Essential hypertension

Leonard F. Arnolda, Ida J. Llewellyn-Smith, Jane B. Minson

    Research output: Contribution to journalReview articlepeer-review


    Hypertension is no more than an elevated arterial pressure and essential hypertension the term applied to those in whom elevated arterial pressure cannot be ascribed to a specific cause. The view that essential hypertension is a specific disease has been abandoned in favour of the proposition that blood pressure is a quantitative trait that is continuously distributed in the population in much the same way that height is.[1] Thus, there is no natural point of separation of people into dichotomous groups with high or low blood pressure.[1] Life insurance tables describing the link between arterial pressure and mortality show a continuous relationship that extends well into the normal range[2] and the same is true for stroke, which is very strongly correlated with the level of blood pressure.[3] A pragmatic solution is to classify as hypertensive those in whom treatment has been shown to be beneficial in reducing morbidity and mortality.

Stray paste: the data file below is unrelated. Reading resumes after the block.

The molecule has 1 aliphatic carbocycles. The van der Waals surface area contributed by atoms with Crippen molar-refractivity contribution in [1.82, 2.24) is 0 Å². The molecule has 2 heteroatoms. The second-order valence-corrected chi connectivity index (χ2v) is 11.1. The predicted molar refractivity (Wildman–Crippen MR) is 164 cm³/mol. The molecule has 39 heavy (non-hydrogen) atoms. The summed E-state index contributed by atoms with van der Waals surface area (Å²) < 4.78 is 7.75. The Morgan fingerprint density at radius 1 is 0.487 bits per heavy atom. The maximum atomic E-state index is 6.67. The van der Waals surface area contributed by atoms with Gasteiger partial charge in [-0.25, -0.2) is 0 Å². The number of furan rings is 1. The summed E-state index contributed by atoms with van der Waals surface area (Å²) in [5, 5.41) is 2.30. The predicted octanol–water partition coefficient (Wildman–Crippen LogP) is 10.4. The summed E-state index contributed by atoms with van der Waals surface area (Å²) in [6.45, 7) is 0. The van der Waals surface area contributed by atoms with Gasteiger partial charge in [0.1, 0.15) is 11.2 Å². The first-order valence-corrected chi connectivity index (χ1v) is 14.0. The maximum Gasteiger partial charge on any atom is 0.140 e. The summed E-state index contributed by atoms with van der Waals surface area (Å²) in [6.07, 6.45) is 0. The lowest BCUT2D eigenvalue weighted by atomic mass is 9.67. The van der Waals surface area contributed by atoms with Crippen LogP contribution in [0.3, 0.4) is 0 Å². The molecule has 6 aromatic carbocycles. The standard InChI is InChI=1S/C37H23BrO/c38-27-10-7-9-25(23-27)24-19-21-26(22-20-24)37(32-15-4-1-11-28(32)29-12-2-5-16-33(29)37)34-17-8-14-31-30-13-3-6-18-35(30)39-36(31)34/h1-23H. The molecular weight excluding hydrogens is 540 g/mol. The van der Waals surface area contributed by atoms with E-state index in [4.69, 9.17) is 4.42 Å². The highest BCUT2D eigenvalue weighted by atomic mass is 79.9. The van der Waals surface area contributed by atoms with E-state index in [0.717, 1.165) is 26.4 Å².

Original languageEnglish
    Pages (from-to)43-47
    Number of pages5
    JournalCurrent Therapeutics
    Issue number12
    Publication statusPublished - 1 Dec 1997


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